To water or not to water?

Whether ’tis nobler to suffer the rays of the sun and watch helplessly as my lawn withers, or to turn on the sprinklers and spark life that I’ll have to mow down in a few days.

Shakespeare wasn’t thinking about Kentucky bluegrass when he wrote Hamlet’s famous soliloquy, but I’ve been thinking about it as the spring rains have tapped out and summer heat is starting to pummel my lawn into scorched submission.

Every year, I play this first-world game of chicken to see how long I can wait for the first watering of the season; sort of like seeing how close to empty I can drive my car. So far, I’ve made it into June. Not bad.

To water means I’ll keep the lawn alive, along with all the mowing, trimming, fertilizing, aerating, overseeding and insect controlling that come with it.

To not water means death. I won’t have to worry about the burdens of lawncare but I will have to wrestle with the wasteland I once called a lawn.

My lawn is lamenting. It’s time for me to listen.

Watering the grass is a small problem but all matters that involve life and death, even something as trivial as lawn care, force us to ask some questions about action and inaction.

It’s been heating up outside in more ways than one over the last week or two. We’ve seen high temps and early curfews right here in Gretna, USA. Sooner or later, we all have to make some choices about what we’re going to do with our lawns.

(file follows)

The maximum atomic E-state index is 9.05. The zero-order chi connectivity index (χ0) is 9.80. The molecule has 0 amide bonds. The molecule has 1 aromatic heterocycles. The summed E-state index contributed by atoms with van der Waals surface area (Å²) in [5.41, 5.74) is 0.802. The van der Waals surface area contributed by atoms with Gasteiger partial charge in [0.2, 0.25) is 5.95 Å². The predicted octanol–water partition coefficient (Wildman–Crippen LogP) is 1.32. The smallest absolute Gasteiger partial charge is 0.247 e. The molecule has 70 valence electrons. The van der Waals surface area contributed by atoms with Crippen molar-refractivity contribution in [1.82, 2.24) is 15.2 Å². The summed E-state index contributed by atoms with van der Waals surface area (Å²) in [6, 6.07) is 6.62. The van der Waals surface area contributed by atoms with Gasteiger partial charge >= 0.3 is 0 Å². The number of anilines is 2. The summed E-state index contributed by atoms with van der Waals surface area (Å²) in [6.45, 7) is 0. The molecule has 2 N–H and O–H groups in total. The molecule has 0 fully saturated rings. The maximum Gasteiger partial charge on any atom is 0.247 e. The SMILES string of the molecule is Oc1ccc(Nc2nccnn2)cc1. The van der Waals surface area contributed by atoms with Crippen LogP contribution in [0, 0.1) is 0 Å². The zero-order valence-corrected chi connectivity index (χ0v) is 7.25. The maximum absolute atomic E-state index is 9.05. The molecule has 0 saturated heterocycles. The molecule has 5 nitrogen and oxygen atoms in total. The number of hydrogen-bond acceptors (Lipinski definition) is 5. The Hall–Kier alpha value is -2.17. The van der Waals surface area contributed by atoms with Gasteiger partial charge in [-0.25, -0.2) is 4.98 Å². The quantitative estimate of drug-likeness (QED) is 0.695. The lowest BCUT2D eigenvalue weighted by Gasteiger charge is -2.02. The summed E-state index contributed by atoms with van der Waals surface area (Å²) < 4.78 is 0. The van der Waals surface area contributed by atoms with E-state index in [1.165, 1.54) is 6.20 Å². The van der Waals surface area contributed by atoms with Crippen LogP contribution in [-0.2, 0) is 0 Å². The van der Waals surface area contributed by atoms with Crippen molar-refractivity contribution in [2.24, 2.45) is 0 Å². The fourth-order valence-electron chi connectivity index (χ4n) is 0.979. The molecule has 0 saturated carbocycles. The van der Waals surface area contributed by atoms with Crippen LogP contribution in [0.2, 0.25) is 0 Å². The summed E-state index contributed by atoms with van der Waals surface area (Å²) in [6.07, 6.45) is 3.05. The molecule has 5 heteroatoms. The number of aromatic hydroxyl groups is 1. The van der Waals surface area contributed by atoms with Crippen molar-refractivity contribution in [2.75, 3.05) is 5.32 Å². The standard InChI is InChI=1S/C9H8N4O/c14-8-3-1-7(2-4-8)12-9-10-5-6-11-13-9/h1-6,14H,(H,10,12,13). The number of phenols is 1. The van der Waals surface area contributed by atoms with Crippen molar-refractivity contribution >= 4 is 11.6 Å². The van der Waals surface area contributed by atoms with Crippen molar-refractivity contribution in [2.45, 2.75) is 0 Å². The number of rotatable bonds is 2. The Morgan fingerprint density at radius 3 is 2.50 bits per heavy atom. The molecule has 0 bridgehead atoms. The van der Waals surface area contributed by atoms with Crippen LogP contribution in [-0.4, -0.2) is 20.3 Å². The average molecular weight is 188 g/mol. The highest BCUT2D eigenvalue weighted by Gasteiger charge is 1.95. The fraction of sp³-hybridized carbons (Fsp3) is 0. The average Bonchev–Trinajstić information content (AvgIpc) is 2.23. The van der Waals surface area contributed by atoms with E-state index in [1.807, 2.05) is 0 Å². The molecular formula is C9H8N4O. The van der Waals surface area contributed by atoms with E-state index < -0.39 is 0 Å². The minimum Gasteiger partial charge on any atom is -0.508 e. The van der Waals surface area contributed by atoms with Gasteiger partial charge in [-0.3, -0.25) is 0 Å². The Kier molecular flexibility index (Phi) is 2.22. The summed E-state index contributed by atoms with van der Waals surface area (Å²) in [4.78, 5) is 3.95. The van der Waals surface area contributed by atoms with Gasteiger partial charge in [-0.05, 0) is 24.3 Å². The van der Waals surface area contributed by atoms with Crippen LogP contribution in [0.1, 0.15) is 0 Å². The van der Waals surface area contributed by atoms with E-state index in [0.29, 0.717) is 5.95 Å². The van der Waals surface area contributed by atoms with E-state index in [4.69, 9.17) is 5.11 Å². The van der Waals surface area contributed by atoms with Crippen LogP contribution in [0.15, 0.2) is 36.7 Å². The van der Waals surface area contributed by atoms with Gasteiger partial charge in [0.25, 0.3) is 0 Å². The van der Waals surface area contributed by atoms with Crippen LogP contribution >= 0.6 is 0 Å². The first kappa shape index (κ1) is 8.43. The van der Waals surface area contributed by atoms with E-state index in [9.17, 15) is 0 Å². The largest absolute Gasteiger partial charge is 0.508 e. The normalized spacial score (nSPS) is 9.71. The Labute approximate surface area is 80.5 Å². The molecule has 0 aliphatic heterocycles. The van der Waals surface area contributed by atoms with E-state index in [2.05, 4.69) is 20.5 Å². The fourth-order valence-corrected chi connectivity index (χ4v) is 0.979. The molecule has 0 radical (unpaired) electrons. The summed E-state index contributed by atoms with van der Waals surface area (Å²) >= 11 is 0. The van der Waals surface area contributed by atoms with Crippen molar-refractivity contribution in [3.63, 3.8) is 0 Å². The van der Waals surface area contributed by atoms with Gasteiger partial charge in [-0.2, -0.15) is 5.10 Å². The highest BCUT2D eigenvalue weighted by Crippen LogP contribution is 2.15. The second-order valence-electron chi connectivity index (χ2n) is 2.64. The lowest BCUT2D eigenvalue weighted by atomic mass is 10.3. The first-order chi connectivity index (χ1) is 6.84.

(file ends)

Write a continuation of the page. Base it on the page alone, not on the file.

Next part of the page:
And I’m not talking about bluegrass or fescue.

Do I say something or say nothing? Do I reach out or do I pull back? Do I ask questions or assume I know the answers?

Only one has all the answers, and He’s always up for an honest conversation with anyone who has “ears to hear.” Jesus often used that expression in His teaching. He didn’t want His words to go in one ear and out the other.

But God’s teaching often falls on deaf ears because we think we’ve heard it all before. If that’s the way you approach a conversation, either with God or with someone who sees an issue differently than you do, you won’t hear a thing.

“My dear brothers and sisters, take note of this: Everyone should be quick to listen, slow to speak and slow to become angry, because human anger does not produce the righteousness that God desires.” (James 1:19-20)

God’s saying we can’t be angry. He’s not saying we can’t have different opinions. He’s just warning us about anger. We’re quick on the keyboard to voice our vitriol toward those those who disagree with us. But what would life look like if we listened first?

It might look like God intends His lawn to look: a colorful, diverse, thriving human ecosystem where people love their creator with all their heart, soul, and strength, and love each other as much as they love themselves.

For life to look that good, we need God’s help.

When it’s unbearably hot and we’re dying in drought, the Lord listens to our laments and speaks to our souls. He offers to quench our deepest thirst with the living water of Jesus.

To listen or not to listen. That is the question. Opening our ears to God, and to each other, will turn on the water our sin-parched souls need to survive the heat.

Gregg Madsen is the Lead Pastor of Steadfast Gretna. Reach him at gmadsen@steadfastgretna.org.

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